MANILA - Senator Loren Legarda on Monday defended lawmakers' decision to impose an excise duty on coal under a tax reform bill that President Rodrigo Duterte is expected to sign into law this week.
Legarda, who chairs the Senate finance committee however said she "did not feel comfortable" with keeping local coal exempted from value added tax, despite the P50 per metric ton excise tax.
The bicameral conference committee, which reconciled the Senate and House versions of tax reform, also imposed excise taxes of P2.50 per liter of diesel and P1 per kilo of liquefied petroleum gas, she said.
"Bubuwisan mo ang lahat—gasolina, kerosene, gasul. Pero ang coal ayaw mong buwisan? Bakit? Kailangan pantay-pantay," Legarda told ANC's Headstart.
(You will tax gasoline, kerosene, cooking gas, but you refuse to tax coal? Why? It should be equal.)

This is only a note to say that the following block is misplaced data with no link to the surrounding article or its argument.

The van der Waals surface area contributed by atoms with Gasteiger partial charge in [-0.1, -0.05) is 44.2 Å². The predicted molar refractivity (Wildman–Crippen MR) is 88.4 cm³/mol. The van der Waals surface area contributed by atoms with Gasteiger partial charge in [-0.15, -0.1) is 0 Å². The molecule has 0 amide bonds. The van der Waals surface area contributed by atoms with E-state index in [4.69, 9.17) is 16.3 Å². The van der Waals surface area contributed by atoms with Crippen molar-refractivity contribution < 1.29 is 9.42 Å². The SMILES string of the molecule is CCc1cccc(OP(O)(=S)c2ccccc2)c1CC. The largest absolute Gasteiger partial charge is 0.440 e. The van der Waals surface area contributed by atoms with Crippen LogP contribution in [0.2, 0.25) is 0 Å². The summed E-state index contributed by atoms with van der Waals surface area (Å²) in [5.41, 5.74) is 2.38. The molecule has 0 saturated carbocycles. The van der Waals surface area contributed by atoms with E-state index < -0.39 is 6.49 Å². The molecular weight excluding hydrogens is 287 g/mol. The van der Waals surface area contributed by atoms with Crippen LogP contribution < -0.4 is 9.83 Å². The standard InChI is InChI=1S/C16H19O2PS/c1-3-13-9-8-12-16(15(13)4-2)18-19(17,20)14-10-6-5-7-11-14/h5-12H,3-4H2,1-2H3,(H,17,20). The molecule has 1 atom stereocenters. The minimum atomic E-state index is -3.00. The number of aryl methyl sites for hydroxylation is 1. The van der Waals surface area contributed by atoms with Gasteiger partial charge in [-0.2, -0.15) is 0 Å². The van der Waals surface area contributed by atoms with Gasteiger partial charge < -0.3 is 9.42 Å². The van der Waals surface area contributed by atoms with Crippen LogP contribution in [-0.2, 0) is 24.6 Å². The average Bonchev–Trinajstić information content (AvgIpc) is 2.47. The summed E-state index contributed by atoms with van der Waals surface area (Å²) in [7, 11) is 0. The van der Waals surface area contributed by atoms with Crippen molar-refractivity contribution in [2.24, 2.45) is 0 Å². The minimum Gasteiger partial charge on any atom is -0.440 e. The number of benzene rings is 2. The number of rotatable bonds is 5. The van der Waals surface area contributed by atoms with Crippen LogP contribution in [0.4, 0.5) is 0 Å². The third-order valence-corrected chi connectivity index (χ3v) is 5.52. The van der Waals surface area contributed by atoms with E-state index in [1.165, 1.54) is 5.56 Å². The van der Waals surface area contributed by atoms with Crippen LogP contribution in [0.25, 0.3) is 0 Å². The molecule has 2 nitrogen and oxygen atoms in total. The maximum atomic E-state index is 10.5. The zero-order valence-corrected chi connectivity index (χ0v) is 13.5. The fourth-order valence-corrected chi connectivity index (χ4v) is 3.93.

"Why incentivize something that’s equally dirty or even dirtier?" she said. Natural gas, which is cleaner than coal, is taxed up to 43 percent, she said.
Semirara Mining and Power Corp., the country's largest coal producer, said it was unfazed by the decision of the bicameral conference committee to increase excise taxes on coal.
"Semirara is not against excise tax. It has no negative impact on our earnings. Pass thru,” DMCI chief executive officer Isidro Consunji earlier said.